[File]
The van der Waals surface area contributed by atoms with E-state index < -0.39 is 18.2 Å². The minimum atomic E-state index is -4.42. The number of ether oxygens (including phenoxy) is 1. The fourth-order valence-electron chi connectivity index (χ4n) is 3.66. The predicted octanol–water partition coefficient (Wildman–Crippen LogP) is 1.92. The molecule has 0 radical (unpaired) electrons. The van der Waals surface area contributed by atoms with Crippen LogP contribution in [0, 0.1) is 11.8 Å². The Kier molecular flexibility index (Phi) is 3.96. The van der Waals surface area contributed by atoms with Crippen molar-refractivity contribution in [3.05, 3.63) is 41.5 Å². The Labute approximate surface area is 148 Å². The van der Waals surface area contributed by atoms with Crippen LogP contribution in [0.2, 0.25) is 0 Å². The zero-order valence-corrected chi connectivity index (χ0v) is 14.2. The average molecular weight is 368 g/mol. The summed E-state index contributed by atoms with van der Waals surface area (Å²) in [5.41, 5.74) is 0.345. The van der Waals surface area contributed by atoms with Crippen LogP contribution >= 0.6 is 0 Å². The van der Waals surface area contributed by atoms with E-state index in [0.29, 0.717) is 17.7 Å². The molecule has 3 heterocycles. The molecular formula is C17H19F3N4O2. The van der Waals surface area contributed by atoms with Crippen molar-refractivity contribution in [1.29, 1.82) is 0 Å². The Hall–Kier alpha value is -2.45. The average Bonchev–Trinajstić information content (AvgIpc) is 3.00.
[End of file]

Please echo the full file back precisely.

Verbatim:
The van der Waals surface area contributed by atoms with E-state index < -0.39 is 18.2 Å². The minimum atomic E-state index is -4.42. The number of ether oxygens (including phenoxy) is 1. The fourth-order valence-electron chi connectivity index (χ4n) is 3.66. The predicted octanol–water partition coefficient (Wildman–Crippen LogP) is 1.92. The molecule has 0 radical (unpaired) electrons. The van der Waals surface area contributed by atoms with Crippen LogP contribution in [0, 0.1) is 11.8 Å². The Kier molecular flexibility index (Phi) is 3.96. The van der Waals surface area contributed by atoms with Crippen molar-refractivity contribution in [3.05, 3.63) is 41.5 Å². The Labute approximate surface area is 148 Å². The van der Waals surface area contributed by atoms with Crippen LogP contribution in [0.2, 0.25) is 0 Å². The zero-order valence-corrected chi connectivity index (χ0v) is 14.2. The average molecular weight is 368 g/mol. The summed E-state index contributed by atoms with van der Waals surface area (Å²) in [5.41, 5.74) is 0.345. The van der Waals surface area contributed by atoms with Crippen LogP contribution >= 0.6 is 0 Å². The van der Waals surface area contributed by atoms with E-state index in [0.29, 0.717) is 17.7 Å². The molecule has 3 heterocycles. The molecular formula is C17H19F3N4O2. The van der Waals surface area contributed by atoms with Crippen molar-refractivity contribution in [1.29, 1.82) is 0 Å². The Hall–Kier alpha value is -2.45. The average Bonchev–Trinajstić information content (AvgIpc) is 3.00.